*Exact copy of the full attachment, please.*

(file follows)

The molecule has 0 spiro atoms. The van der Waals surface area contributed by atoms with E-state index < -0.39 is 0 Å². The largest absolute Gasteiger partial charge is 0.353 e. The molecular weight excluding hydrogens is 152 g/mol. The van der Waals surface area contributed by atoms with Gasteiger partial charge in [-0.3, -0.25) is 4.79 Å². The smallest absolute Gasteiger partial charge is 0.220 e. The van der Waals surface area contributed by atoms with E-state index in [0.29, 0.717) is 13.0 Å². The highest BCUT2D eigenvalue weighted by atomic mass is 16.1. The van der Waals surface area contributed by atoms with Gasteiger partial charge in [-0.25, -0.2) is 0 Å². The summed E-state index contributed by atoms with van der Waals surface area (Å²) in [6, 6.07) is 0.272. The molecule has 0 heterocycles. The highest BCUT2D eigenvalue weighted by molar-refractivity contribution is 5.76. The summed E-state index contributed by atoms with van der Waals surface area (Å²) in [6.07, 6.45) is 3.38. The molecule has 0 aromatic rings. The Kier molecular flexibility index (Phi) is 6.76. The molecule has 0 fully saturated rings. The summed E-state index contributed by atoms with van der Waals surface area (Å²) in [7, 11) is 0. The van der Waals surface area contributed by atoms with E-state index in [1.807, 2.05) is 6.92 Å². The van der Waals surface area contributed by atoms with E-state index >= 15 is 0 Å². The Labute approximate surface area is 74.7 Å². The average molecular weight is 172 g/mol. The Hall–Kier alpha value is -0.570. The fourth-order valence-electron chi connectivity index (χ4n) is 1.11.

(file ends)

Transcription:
The molecule has 0 spiro atoms. The van der Waals surface area contributed by atoms with E-state index < -0.39 is 0 Å². The largest absolute Gasteiger partial charge is 0.353 e. The molecular weight excluding hydrogens is 152 g/mol. The van der Waals surface area contributed by atoms with Gasteiger partial charge in [-0.3, -0.25) is 4.79 Å². The smallest absolute Gasteiger partial charge is 0.220 e. The van der Waals surface area contributed by atoms with E-state index in [0.29, 0.717) is 13.0 Å². The highest BCUT2D eigenvalue weighted by atomic mass is 16.1. The van der Waals surface area contributed by atoms with Gasteiger partial charge in [-0.25, -0.2) is 0 Å². The summed E-state index contributed by atoms with van der Waals surface area (Å²) in [6, 6.07) is 0.272. The molecule has 0 heterocycles. The highest BCUT2D eigenvalue weighted by molar-refractivity contribution is 5.76. The summed E-state index contributed by atoms with van der Waals surface area (Å²) in [6.07, 6.45) is 3.38. The molecule has 0 aromatic rings. The Kier molecular flexibility index (Phi) is 6.76. The molecule has 0 fully saturated rings. The summed E-state index contributed by atoms with van der Waals surface area (Å²) in [7, 11) is 0. The van der Waals surface area contributed by atoms with E-state index in [1.807, 2.05) is 6.92 Å². The van der Waals surface area contributed by atoms with E-state index >= 15 is 0 Å². The Labute approximate surface area is 74.7 Å². The average molecular weight is 172 g/mol. The Hall–Kier alpha value is -0.570. The fourth-order valence-electron chi connectivity index (χ4n) is 1.11.